Johnny was a kid in third grade, as were most children his age. One particular summer afternoon, after getting off the bus and walking down the street toward his house, he stopped to talk to his neighbor who was standing in his yard. After a brief conversation, he went home, so as not to worry his mother.
“And just where have you been?” his mother asked as he walked in the front door.
“Talking to the guy next door,” he said as he set his backpack on a chair at the kitchen table and sat across from his mother. “What’s jaundice mean?” he asked.
“What?” queried his mother, confused as to how he had learned that word. “Where did you hear that?” she asked.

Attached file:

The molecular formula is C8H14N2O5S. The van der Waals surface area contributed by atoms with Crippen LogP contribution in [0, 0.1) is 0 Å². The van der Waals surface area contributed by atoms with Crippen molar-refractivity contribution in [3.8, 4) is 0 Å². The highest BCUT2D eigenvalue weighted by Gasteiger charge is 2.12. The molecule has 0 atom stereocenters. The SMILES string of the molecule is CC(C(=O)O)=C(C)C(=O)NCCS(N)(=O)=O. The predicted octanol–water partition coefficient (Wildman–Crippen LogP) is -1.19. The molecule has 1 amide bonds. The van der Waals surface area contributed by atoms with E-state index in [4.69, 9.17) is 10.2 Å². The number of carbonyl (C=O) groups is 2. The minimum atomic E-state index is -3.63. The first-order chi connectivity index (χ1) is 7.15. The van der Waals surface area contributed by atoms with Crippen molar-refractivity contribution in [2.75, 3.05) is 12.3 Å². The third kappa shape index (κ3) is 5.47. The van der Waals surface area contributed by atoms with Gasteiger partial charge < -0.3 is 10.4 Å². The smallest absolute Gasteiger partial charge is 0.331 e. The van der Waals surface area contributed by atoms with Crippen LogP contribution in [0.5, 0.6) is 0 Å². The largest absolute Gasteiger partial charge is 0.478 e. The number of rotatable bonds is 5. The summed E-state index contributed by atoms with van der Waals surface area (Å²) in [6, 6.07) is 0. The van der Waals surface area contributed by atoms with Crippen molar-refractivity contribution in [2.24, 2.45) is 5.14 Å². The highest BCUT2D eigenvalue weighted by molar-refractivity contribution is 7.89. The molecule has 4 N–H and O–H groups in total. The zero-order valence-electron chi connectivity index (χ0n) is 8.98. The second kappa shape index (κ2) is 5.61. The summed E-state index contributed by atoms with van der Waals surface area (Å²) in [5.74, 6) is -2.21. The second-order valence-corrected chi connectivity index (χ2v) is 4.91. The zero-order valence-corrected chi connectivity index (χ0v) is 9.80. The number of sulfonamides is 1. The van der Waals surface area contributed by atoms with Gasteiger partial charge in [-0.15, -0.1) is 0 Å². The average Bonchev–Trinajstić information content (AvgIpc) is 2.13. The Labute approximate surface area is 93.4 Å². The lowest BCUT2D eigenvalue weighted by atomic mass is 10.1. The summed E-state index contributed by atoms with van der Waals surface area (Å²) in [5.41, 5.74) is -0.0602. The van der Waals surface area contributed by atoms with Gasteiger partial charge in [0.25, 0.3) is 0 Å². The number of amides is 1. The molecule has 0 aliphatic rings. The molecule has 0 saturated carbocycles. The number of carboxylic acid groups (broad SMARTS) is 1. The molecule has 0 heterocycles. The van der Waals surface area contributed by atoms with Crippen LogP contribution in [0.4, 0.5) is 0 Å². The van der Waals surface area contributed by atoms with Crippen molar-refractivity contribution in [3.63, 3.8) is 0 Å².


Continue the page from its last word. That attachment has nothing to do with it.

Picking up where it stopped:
“I was coming down the street and saw the man next door. I asked him why his skin was so yellow!” Johnny stated, proudly.
“Oh. I see,” his mother said, “Go to your room, and do your homework.” She walked to the window and looked over to the house next door. She didn’t want to remind her son that their neighbor had died a week ago, from liver failure.